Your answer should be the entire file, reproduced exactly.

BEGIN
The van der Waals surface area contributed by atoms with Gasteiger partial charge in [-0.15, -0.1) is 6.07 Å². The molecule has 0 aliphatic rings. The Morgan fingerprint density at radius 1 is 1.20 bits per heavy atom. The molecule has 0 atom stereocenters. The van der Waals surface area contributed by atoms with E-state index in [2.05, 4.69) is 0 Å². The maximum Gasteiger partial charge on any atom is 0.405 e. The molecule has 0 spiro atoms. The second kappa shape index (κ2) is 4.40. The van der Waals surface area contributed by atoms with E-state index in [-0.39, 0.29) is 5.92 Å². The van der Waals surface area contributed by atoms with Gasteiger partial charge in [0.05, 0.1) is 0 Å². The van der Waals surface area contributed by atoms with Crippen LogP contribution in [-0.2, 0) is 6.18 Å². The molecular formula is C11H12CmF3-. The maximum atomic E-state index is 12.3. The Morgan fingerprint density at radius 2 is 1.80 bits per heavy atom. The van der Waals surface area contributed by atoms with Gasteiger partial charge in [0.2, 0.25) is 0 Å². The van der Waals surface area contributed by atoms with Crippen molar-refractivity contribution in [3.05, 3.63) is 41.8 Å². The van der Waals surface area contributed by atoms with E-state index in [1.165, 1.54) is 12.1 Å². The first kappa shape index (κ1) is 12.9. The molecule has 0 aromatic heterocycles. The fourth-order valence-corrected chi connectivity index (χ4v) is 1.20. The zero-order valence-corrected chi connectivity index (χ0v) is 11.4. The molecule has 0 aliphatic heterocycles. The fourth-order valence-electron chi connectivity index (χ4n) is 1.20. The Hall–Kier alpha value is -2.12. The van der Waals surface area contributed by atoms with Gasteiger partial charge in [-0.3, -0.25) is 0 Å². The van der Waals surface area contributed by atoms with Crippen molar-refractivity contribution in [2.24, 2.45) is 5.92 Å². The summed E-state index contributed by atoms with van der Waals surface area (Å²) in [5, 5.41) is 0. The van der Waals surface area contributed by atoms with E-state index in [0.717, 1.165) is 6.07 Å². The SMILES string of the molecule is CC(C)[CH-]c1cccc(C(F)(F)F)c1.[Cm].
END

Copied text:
The van der Waals surface area contributed by atoms with Gasteiger partial charge in [-0.15, -0.1) is 6.07 Å². The molecule has 0 aliphatic rings. The Morgan fingerprint density at radius 1 is 1.20 bits per heavy atom. The molecule has 0 atom stereocenters. The van der Waals surface area contributed by atoms with E-state index in [2.05, 4.69) is 0 Å². The maximum Gasteiger partial charge on any atom is 0.405 e. The molecule has 0 spiro atoms. The second kappa shape index (κ2) is 4.40. The van der Waals surface area contributed by atoms with E-state index in [-0.39, 0.29) is 5.92 Å². The van der Waals surface area contributed by atoms with Gasteiger partial charge in [0.05, 0.1) is 0 Å². The van der Waals surface area contributed by atoms with Crippen LogP contribution in [-0.2, 0) is 6.18 Å². The molecular formula is C11H12CmF3-. The maximum atomic E-state index is 12.3. The Morgan fingerprint density at radius 2 is 1.80 bits per heavy atom. The van der Waals surface area contributed by atoms with Gasteiger partial charge in [0.2, 0.25) is 0 Å². The van der Waals surface area contributed by atoms with Crippen molar-refractivity contribution in [3.05, 3.63) is 41.8 Å². The van der Waals surface area contributed by atoms with E-state index in [1.165, 1.54) is 12.1 Å². The first kappa shape index (κ1) is 12.9. The molecule has 0 aromatic heterocycles. The fourth-order valence-corrected chi connectivity index (χ4v) is 1.20. The zero-order valence-corrected chi connectivity index (χ0v) is 11.4. The molecule has 0 aliphatic heterocycles. The fourth-order valence-electron chi connectivity index (χ4n) is 1.20. The Hall–Kier alpha value is -2.12. The van der Waals surface area contributed by atoms with Gasteiger partial charge in [-0.3, -0.25) is 0 Å². The van der Waals surface area contributed by atoms with Crippen molar-refractivity contribution in [2.24, 2.45) is 5.92 Å². The summed E-state index contributed by atoms with van der Waals surface area (Å²) in [5, 5.41) is 0. The van der Waals surface area contributed by atoms with E-state index in [0.717, 1.165) is 6.07 Å². The SMILES string of the molecule is CC(C)[CH-]c1cccc(C(F)(F)F)c1.[Cm].